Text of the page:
Disclaimer: these considerations (especially the "good game" parallel) have been somehow inspired & provoked by the excellent book - "The Art of Leadership" authored by Michael Lopp. Highly recommended.
I've always been a total "flow" junkie. Oh my god, it feels so good. The impression that you can do everything literally, that there are no barriers that could stop you, that creations come out of your fingers with the unthinkable speed and natural ... smoothness. The state of "flow" feels better than ... everything, literally everything else that comes to my mind.
If you're not certain about what do I mean by the "flow", feel free to check this article:
But instinctively I do associate the term "flow" with individual contributor's work. Uninterrupted, hyper-focused, when you sync with your internal frequency to skyrocket your brainpower's amplitude. It's only you versus the problem (nothing else exists/matters): unconstrained, super-aware, devoid of all uncertainty. That almost forces a question through my throat:
What about managers? Can managers regularly ascend and achieve the state of "flow"?
Well, keeping in mind the nature of managerial work, it appears ... challenging. Context switching, neverending interruptions and unexpected fire-fights, hopping between pro-active and re-active mode, leaving topics unfinished (only to get back to them ... soonish) and at last but not least - myriads of interactions with other people on the way. All of this together is the bread and butter of that profession.
Nevertheless, it's an undeniable fact that it's entirely possible for managers to achieve their own, unique, dedicated version of "flow" (defined by Michael Lopp as a sense of fulfillment disproportionally high when compared to the effort committed).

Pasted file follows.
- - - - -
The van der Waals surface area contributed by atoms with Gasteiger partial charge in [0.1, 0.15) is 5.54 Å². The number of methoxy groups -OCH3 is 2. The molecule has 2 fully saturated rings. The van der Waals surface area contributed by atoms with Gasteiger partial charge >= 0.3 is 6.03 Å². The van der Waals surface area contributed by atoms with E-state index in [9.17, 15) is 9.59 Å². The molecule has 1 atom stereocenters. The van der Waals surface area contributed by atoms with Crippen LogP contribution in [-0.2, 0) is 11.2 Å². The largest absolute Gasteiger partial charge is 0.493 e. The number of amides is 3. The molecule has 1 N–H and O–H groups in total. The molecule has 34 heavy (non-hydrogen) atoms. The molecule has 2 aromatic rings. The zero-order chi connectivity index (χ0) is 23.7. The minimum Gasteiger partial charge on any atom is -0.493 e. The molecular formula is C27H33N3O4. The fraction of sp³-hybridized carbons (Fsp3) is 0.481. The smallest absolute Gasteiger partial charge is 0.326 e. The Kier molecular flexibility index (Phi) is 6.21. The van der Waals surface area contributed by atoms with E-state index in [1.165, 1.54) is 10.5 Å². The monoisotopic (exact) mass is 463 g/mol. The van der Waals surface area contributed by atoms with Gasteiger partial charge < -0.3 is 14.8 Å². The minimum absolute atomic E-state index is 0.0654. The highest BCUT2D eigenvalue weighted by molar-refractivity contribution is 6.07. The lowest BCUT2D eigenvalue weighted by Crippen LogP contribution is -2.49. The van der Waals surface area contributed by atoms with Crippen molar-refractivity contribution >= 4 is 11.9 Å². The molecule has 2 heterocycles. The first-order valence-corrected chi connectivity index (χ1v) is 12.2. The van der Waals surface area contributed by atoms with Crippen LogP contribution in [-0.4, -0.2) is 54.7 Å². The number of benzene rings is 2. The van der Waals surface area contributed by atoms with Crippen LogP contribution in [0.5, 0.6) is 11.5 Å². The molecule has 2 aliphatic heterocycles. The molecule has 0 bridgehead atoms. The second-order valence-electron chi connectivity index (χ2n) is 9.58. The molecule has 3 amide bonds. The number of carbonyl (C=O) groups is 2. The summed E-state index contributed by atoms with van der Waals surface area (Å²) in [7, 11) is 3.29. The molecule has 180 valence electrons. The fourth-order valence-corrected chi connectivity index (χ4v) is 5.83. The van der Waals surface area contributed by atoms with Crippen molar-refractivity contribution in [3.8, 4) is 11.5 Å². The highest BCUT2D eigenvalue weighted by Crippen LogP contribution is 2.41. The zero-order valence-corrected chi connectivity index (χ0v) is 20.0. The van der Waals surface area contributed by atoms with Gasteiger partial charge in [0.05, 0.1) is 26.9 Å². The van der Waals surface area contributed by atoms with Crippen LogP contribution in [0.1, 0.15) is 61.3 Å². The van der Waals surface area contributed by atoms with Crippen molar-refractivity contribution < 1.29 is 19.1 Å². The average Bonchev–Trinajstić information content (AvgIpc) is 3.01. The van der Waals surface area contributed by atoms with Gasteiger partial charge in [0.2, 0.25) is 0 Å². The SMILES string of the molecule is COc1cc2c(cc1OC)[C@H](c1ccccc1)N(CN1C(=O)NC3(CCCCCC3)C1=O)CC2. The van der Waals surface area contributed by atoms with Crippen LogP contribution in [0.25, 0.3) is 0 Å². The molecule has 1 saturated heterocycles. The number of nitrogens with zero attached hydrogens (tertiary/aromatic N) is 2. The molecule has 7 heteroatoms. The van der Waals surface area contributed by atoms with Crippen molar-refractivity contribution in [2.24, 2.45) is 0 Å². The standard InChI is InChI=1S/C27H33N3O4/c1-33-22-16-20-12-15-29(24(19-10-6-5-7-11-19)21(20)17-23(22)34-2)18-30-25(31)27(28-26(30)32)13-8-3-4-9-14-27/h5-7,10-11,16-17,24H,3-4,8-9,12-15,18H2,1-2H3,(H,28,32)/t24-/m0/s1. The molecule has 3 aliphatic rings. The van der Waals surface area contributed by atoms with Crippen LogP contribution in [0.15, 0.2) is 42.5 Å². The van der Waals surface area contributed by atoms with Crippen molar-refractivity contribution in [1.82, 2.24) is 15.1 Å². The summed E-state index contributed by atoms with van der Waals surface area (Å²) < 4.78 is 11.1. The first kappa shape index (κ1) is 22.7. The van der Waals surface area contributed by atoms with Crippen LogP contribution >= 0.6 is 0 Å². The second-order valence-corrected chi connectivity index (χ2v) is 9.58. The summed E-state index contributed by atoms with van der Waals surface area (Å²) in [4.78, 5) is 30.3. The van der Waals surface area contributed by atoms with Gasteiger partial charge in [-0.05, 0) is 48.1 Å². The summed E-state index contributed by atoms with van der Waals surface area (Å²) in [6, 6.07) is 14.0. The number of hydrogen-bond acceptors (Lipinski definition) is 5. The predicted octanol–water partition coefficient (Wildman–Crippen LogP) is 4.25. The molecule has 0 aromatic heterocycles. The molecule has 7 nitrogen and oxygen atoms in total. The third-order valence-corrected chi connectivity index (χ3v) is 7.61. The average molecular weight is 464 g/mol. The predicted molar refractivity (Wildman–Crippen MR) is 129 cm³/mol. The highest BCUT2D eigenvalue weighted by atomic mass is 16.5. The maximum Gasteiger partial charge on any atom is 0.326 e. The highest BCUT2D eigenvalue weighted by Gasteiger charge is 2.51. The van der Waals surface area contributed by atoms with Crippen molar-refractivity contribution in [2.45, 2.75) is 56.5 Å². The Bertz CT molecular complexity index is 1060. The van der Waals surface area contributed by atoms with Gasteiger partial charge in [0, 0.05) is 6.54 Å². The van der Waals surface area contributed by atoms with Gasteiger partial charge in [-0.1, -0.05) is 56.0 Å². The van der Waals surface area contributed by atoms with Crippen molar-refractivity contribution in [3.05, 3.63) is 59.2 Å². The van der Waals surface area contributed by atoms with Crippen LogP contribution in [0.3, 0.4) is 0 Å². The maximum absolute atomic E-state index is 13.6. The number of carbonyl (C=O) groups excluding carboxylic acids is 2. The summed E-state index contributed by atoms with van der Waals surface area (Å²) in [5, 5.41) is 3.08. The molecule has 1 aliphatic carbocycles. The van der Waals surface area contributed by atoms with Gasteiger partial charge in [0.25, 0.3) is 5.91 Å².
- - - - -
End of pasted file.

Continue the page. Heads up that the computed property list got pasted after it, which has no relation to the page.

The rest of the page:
Again, let me turn it over to Michael Lopp, as his mental model perfectly pinpoints the essence of what I'd like to express. So, according to him, the state of "flow" is achievable when one's work can be categorized as the so-called "good game". What are the criteria by which one could recognize the "good game"?
- the continual sense of progression (things are getting better / moving towards the goal)
- the perception of learning & mastering (proven by feedback/data/facts)
- a convincing impression that "I can win" (the goal is achievable and makes sense - matters for me)
The initial two sound rather obvious, so I won't waste a single keystroke on elaborating on them. It's the last one I find more interesting - as I find it truly complex and multi-dimensional.
"I cannot win" can have multiple meanings, e.g.:
- this is beyond me, I can't figure a way to make these things happen
- I find it technically not possible to do - there are objective reasons why this can't happen (aka "Kobayashi Maru scenario")
- there's a contradiction (in goals, alignments, priorities) that I can't remove/reduce - it's not possible to achieve X w/o breaking Y which is equally crucial
- I don't believe in a sense/value in X, so even if I make it, it would not feel a "win"
- I find X unethical or at least questionable when it comes to ethics (according to my system of value)
- the case is lost, all we can do is to extend the game, withdraw step-by-step and postpone the inevitable
Hear me, hear me
If you find yourself in any of these situations (and many do - as far as I know), it's the fundamental thing to get that fixed (if you care for a significant, deep work satisfaction, whether you're a manager or not). Either by stepping outside the rules of the game (redefining the game - which, I'm not going to fool you, can be very hard) or switching to a completely different kind of playground. Otherwise you're stuck being a mercenary - paid not for (& not motivated by) results & outcomes, but time spent.